LOW self-esteem among girls and young women today is “sad and concerning” — but it can be addressed by changing the language used and the importance placed on physical appearances, the Bishop of Gloucester, the Rt Revd Rachel Treweek, has said.
The Church must also play its part, by listening to the concerns of young people, not the concerns they believe young people have, she says.
Bishop Treweek was speaking on the launch of her social-media campaign #liedentity, last Friday, to encourage young people to value their worth beyond physical appearances. “The only thing we have the power to change is ourselves,” she said. “But if this campaign changes the way we speak about, compliment, and appreciate one another, it might have a ripple-on effect.”
She started the discussion with a group of pupils from All Saints’ Academy, Cheltenham, who said that their peers, the media, and celebrities had all contributed to varying levels of low self-esteem. “Most of what they wrote on social media, they said, was to do with make-up, appearance, hair, the likes and the dislikes,” Bishop Treweek said.
“None of the girls were happy with their bodies, and [they] talked about living in a society in which they needed to be fixed. I enjoy clothes and make-up — but they are an expression of who I am, not who I am.”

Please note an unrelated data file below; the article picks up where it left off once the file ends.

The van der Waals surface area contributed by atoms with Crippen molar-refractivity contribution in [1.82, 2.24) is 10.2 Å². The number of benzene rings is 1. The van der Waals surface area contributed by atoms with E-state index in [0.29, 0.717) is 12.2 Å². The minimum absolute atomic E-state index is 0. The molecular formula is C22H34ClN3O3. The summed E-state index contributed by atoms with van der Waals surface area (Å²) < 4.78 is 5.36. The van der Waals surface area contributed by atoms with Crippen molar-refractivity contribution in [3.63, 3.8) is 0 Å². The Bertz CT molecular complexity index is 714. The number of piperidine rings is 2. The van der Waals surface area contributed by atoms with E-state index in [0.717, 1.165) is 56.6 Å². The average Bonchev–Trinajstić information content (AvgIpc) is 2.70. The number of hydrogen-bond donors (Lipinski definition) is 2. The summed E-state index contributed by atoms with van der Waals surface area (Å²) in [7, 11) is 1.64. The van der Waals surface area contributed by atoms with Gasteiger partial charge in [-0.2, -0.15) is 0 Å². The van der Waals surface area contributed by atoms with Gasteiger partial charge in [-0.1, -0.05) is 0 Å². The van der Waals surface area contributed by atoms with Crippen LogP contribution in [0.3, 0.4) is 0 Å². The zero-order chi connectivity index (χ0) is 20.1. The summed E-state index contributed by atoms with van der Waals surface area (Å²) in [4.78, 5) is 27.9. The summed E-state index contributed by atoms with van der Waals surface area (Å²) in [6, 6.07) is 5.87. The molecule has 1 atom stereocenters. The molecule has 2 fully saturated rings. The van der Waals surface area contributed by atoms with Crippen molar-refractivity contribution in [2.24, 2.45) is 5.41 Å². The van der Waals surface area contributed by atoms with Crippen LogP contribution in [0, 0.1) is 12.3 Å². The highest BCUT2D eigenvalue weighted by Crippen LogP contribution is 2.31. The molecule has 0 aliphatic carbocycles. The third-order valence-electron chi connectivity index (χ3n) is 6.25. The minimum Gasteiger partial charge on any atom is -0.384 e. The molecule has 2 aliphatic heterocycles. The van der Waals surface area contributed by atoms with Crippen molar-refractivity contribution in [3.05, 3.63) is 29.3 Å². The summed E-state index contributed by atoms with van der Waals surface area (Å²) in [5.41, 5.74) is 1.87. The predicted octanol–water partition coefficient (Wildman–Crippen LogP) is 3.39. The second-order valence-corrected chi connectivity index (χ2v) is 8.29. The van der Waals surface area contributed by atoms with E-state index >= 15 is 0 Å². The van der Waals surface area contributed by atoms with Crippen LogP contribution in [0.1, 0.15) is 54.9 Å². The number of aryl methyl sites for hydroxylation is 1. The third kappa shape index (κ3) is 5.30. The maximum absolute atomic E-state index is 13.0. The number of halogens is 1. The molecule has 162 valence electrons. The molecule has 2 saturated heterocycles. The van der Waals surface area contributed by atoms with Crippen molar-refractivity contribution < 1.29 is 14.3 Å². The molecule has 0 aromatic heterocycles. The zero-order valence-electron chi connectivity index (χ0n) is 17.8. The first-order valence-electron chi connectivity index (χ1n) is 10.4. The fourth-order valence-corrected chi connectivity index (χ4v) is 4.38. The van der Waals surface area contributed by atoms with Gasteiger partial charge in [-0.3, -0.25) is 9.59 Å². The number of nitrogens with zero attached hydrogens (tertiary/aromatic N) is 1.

It comes after a report from the Children’s Society last month suggested that a third of girls in the UK were unhappy with their appearance (News, 2 September). A report from Girlguiding last week also suggested that 42 per cent of girls aged 11 to16, and half of women aged 17 to 21, felt embarrassed or ashamed of the way they looked, often, or most of the time.
Bishop Treweek said that, at the age of 14, she was tall, with “enormous feet and terrible acne”; but she did not have to battle with the expectations that are garnered by social media today. She also took confidence from her Christian faith.
“I had a very strong sense of being loved by God for who I am. If you don’t have that, and all of the messages about your worth come through what you look like, then I am not surprised it causes mental-health issues.”
The Girlguiding survey, of more than 1500 young people, suggested that 37 per cent of 11-to-21-year-olds often compared themselves to celebrities; 80 per cent agreed that women were too often shown in the media and online as sex objects; and 61 per cent said that this portrayal was disempowering to women.
Sexual harassment, online abuse, stress, loneliness, and mental well-being were also covered in the report: 69 per cent of girls aged seven to 21 felt that they were “not good enough”.
The #liedentity campaign was not limited to visual appearance, Bishop Treweek said. “If we want a world in which young people and adults speak out on the bigger issues — equality, refugees, poverty — they must be secure in who they are.”